In the summer of 2006, exactly one month after my birthday, my father and I sat in a small movie theater at Park Place Stadium Cinemas as the credits for Kevin Smith's newly released sequel to "Clerks" - "Clerks 2" [shocking title] - came to a close, slowly panning back on its two protagonists, the infamous Randal Graves and Dante Hicks, as the color washed from the screen and Soul Asylum's "Misery" began its lonesome entreaty to the audience. The theater was not terribly full, its attendant was most likely busy, so with the lights still off, and the other patrons shuffling out, I sat next to my father and started to cry.
To his merit, he never said a word, never offered a joke to wash the moment away, or asked if there was something wrong, of if there was something he could do. There was something wrong - there were a lot of things wrong in my life at the time, most of them not nearly as important as I thought they were, but one of them important enough that I'm relatively sure that its presence still ails me to this day. I was in a place I didn't want to be, there was a person I loved that I was growing apart from, and the end of college was looming, and I had no idea what the future would hold for me. As far as "what I wanted" went, I hadn't a clue.
"Clerks 2" probably should have solidified that feeling to me. That moment should have been a moment of hopelessness, those tears could have been born from that swelling, growing terror. When I discovered "Clerks" in high school, a world had opened up for me, the early to mid-nineties cinema which I had been too young and out of touch to discover showing me something I wanted to be part of, something that said I could be myself, but I was also allowed to make things better -- not in an altruistic sense, but still, better for me. And while "Clerks" was the first, and while it would introduce me to not just Kevin Smith's movies, but classics of both cult and mainstream variety, it would also hold the distinction of being the favorite, of being the inspiration. Of showing that if I wanted, I could do what Kevin Smith was doing too. Not in a way that made it look easy, but in a way that made it look like something that, with work, I could accomplish myself. Attainability, without dragging that which seemed attainable down. A rare, wonderful thing for a cynic.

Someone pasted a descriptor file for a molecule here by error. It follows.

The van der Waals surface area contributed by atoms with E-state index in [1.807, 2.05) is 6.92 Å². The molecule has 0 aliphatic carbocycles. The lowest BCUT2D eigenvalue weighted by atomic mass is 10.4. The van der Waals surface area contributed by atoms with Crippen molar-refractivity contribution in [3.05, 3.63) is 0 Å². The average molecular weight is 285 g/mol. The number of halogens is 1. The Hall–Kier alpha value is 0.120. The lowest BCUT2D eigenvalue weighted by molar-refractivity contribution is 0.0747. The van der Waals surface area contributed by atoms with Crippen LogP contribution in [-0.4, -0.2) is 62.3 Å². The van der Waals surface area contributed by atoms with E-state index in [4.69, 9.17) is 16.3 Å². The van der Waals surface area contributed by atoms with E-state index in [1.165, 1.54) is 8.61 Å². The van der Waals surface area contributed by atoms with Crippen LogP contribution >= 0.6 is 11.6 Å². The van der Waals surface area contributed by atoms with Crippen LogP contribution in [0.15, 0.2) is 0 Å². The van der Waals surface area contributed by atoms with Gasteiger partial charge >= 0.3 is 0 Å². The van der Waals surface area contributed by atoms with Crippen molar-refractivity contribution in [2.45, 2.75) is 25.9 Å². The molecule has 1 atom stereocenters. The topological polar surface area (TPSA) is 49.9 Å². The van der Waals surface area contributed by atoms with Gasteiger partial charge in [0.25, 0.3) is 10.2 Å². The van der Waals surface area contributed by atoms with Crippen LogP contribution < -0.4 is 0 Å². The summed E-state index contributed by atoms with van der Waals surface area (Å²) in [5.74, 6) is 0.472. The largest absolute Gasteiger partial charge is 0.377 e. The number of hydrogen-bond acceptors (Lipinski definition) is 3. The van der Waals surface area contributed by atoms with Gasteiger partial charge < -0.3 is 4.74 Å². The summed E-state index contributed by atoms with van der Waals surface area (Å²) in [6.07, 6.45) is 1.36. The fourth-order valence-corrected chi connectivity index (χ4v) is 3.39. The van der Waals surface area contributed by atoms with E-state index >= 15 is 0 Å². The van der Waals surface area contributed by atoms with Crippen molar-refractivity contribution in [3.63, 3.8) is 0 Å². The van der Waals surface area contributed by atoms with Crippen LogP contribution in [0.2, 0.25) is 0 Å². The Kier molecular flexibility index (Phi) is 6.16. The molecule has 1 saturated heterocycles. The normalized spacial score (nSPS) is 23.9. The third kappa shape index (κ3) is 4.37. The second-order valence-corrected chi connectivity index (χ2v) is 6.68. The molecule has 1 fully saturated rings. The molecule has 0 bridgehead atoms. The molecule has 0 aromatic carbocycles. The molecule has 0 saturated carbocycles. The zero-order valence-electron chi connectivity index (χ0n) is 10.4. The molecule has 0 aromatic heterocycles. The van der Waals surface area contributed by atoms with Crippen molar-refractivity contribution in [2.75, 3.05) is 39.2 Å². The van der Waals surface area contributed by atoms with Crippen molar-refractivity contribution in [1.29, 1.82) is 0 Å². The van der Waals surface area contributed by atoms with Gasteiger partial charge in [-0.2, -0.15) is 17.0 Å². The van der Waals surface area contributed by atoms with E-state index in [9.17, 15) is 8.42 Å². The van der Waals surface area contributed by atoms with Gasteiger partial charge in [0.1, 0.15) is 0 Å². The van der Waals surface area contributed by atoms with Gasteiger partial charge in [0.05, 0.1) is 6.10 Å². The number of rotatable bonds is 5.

And now I was watching the sequel to that, not closer to my own brass ring. Not far from the age Smith was when he made the first, and now, here was the second, twelve years later. The cynic hadn't even caught the gleam off his brass ring.
But it wasn't that. That wasn't why I cried. I was crying because, for the first time in so very, very long, as I sat in that theater with those credits rolling, I realized I felt like I was home. Home. I say it again, and realize it sounds corny. But once upon a time I could recite "Clerks" like a priest with his bible verses. More often than not, when I was alone, when I had a moment of peace, it was on, slightly overexposed black and white film glaring off my TV set, in way that could almost give you a certain kind of headache. A moving poster, an electric, full-screen, analog security blanket. Safe. Comfortable. Funny. Reassuring. Home. And "Clerks 2" took me back home.
It was beautiful. I cried. For a while, I think I cried every time. And even now, occasionally, it can catch me off guard.
You can't be that kind of Kevin Smith fan, however, and not know how close to not having that moment in 2006 I came. The original "Clerks" was not so much released in theaters as it was "released in theater(s)," and in this early, initial cut of the film, a great deal of things were different. The drugged out ramblings of Jason Mewes not so alter-ego "Jay" were longer, and included an amusing anecdote about having sex with his cousin. You could also see Randal interacting with the store security camera, and a few more idiot customers also turned up along the way. And there was a small subplot about another unfortunate customer, not of the Quick Stop, but of the drug dealers and Jay and Silent Bob, who needed just a little more scratch to cover his debt, and outfit the Jersey house party he was headed to with dankest of shit that Jay could provide. Of course, he was broke. But there are ways around these things.